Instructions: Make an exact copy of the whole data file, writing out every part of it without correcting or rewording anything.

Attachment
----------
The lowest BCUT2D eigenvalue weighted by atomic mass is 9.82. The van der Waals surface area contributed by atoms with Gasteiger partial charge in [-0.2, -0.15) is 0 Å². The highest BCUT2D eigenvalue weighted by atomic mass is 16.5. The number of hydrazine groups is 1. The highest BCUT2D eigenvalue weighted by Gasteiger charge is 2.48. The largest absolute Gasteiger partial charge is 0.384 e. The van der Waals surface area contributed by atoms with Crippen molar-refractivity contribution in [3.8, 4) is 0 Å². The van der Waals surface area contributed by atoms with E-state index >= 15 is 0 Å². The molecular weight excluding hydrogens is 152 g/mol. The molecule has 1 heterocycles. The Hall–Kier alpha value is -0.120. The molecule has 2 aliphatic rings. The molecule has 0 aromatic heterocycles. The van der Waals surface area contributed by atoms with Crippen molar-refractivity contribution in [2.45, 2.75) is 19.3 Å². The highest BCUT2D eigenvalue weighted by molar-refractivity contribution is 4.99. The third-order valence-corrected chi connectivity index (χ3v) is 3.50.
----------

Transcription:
The lowest BCUT2D eigenvalue weighted by atomic mass is 9.82. The van der Waals surface area contributed by atoms with Gasteiger partial charge in [-0.2, -0.15) is 0 Å². The highest BCUT2D eigenvalue weighted by atomic mass is 16.5. The number of hydrazine groups is 1. The highest BCUT2D eigenvalue weighted by Gasteiger charge is 2.48. The largest absolute Gasteiger partial charge is 0.384 e. The van der Waals surface area contributed by atoms with Crippen molar-refractivity contribution in [3.8, 4) is 0 Å². The van der Waals surface area contributed by atoms with E-state index >= 15 is 0 Å². The molecular weight excluding hydrogens is 152 g/mol. The molecule has 1 heterocycles. The Hall–Kier alpha value is -0.120. The molecule has 2 aliphatic rings. The molecule has 0 aromatic heterocycles. The van der Waals surface area contributed by atoms with Crippen molar-refractivity contribution in [2.45, 2.75) is 19.3 Å². The highest BCUT2D eigenvalue weighted by molar-refractivity contribution is 4.99. The third-order valence-corrected chi connectivity index (χ3v) is 3.50.